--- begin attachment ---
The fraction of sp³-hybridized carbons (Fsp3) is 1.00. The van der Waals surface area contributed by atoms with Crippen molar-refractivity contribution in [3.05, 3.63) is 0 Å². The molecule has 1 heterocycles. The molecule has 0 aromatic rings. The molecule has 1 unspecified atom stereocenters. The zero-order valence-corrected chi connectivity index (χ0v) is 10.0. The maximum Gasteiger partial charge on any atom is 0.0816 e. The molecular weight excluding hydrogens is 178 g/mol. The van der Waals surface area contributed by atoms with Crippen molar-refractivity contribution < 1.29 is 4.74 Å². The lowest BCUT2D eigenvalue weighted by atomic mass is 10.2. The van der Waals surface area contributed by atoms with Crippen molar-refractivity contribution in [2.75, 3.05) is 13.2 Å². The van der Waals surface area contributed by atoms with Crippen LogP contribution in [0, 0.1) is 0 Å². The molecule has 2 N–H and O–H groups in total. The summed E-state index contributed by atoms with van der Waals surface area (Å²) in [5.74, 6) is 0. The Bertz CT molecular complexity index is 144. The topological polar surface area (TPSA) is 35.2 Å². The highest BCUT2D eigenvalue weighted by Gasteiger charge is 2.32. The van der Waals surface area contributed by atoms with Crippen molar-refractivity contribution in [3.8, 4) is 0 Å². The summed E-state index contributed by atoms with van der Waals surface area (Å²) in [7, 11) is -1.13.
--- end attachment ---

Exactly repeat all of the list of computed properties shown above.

The fraction of sp³-hybridized carbons (Fsp3) is 1.00. The van der Waals surface area contributed by atoms with Crippen molar-refractivity contribution in [3.05, 3.63) is 0 Å². The molecule has 1 heterocycles. The molecule has 0 aromatic rings. The molecule has 1 unspecified atom stereocenters. The zero-order valence-corrected chi connectivity index (χ0v) is 10.0. The maximum Gasteiger partial charge on any atom is 0.0816 e. The molecular weight excluding hydrogens is 178 g/mol. The van der Waals surface area contributed by atoms with Crippen molar-refractivity contribution < 1.29 is 4.74 Å². The lowest BCUT2D eigenvalue weighted by atomic mass is 10.2. The van der Waals surface area contributed by atoms with Crippen molar-refractivity contribution in [2.75, 3.05) is 13.2 Å². The van der Waals surface area contributed by atoms with Crippen LogP contribution in [0, 0.1) is 0 Å². The molecule has 2 N–H and O–H groups in total. The summed E-state index contributed by atoms with van der Waals surface area (Å²) in [5.74, 6) is 0. The Bertz CT molecular complexity index is 144. The topological polar surface area (TPSA) is 35.2 Å². The highest BCUT2D eigenvalue weighted by Gasteiger charge is 2.32. The van der Waals surface area contributed by atoms with Crippen molar-refractivity contribution in [3.8, 4) is 0 Å². The summed E-state index contributed by atoms with van der Waals surface area (Å²) in [7, 11) is -1.13.